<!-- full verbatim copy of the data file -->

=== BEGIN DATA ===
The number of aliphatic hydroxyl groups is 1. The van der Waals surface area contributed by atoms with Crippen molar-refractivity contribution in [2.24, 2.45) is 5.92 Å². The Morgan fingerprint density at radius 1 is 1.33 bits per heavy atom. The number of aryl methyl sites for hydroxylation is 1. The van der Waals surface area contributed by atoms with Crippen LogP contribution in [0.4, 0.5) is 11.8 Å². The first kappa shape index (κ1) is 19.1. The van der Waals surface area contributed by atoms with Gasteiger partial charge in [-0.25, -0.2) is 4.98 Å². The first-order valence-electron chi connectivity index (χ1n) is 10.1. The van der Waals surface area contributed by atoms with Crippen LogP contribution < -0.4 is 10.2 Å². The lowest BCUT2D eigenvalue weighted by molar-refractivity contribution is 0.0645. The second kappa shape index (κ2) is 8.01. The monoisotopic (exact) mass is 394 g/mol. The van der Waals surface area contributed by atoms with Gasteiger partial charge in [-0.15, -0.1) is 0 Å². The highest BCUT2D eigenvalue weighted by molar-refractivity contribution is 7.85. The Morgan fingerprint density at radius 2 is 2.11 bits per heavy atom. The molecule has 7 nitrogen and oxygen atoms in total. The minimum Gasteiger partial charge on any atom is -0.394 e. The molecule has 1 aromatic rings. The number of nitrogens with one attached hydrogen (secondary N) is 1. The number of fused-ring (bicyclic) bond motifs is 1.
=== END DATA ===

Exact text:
The number of aliphatic hydroxyl groups is 1. The van der Waals surface area contributed by atoms with Crippen molar-refractivity contribution in [2.24, 2.45) is 5.92 Å². The Morgan fingerprint density at radius 1 is 1.33 bits per heavy atom. The number of aryl methyl sites for hydroxylation is 1. The van der Waals surface area contributed by atoms with Crippen LogP contribution in [0.4, 0.5) is 11.8 Å². The first kappa shape index (κ1) is 19.1. The van der Waals surface area contributed by atoms with Gasteiger partial charge in [-0.25, -0.2) is 4.98 Å². The first-order valence-electron chi connectivity index (χ1n) is 10.1. The van der Waals surface area contributed by atoms with Crippen LogP contribution < -0.4 is 10.2 Å². The lowest BCUT2D eigenvalue weighted by molar-refractivity contribution is 0.0645. The second kappa shape index (κ2) is 8.01. The monoisotopic (exact) mass is 394 g/mol. The van der Waals surface area contributed by atoms with Gasteiger partial charge in [-0.15, -0.1) is 0 Å². The highest BCUT2D eigenvalue weighted by molar-refractivity contribution is 7.85. The Morgan fingerprint density at radius 2 is 2.11 bits per heavy atom. The molecule has 7 nitrogen and oxygen atoms in total. The minimum Gasteiger partial charge on any atom is -0.394 e. The molecule has 1 aromatic rings. The number of nitrogens with one attached hydrogen (secondary N) is 1. The number of fused-ring (bicyclic) bond motifs is 1.